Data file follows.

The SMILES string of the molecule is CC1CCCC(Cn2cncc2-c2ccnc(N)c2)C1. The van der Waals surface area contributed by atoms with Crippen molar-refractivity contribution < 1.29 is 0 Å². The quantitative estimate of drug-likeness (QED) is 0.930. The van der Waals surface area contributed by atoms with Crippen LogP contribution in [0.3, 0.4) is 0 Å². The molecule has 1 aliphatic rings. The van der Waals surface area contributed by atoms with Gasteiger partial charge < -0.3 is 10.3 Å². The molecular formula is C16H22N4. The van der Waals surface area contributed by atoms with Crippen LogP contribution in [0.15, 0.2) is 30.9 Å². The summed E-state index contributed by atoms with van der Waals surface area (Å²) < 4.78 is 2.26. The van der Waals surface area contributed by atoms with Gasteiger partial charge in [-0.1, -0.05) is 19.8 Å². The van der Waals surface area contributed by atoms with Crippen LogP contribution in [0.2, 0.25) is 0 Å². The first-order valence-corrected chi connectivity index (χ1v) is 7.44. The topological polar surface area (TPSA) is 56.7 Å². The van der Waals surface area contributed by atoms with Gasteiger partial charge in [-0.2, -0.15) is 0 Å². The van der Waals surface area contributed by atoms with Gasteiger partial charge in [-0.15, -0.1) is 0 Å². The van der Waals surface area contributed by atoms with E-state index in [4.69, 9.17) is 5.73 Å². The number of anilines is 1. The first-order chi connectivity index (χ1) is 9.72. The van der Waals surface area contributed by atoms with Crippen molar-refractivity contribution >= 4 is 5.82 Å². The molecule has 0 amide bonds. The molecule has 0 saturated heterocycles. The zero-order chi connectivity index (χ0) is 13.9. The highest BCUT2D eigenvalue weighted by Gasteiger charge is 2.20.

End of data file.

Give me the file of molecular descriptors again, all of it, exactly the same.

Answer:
The SMILES string of the molecule is CC1CCCC(Cn2cncc2-c2ccnc(N)c2)C1. The van der Waals surface area contributed by atoms with Crippen molar-refractivity contribution < 1.29 is 0 Å². The quantitative estimate of drug-likeness (QED) is 0.930. The van der Waals surface area contributed by atoms with Crippen LogP contribution in [0.3, 0.4) is 0 Å². The molecule has 1 aliphatic rings. The van der Waals surface area contributed by atoms with Gasteiger partial charge < -0.3 is 10.3 Å². The molecular formula is C16H22N4. The van der Waals surface area contributed by atoms with Crippen LogP contribution in [0.15, 0.2) is 30.9 Å². The summed E-state index contributed by atoms with van der Waals surface area (Å²) < 4.78 is 2.26. The van der Waals surface area contributed by atoms with Gasteiger partial charge in [-0.1, -0.05) is 19.8 Å². The van der Waals surface area contributed by atoms with Crippen LogP contribution in [0.2, 0.25) is 0 Å². The first-order valence-corrected chi connectivity index (χ1v) is 7.44. The topological polar surface area (TPSA) is 56.7 Å². The van der Waals surface area contributed by atoms with Gasteiger partial charge in [-0.2, -0.15) is 0 Å². The van der Waals surface area contributed by atoms with Gasteiger partial charge in [-0.15, -0.1) is 0 Å². The van der Waals surface area contributed by atoms with E-state index in [4.69, 9.17) is 5.73 Å². The number of anilines is 1. The first-order chi connectivity index (χ1) is 9.72. The van der Waals surface area contributed by atoms with Crippen molar-refractivity contribution >= 4 is 5.82 Å². The molecule has 0 amide bonds. The molecule has 0 saturated heterocycles. The zero-order chi connectivity index (χ0) is 13.9. The highest BCUT2D eigenvalue weighted by Gasteiger charge is 2.20.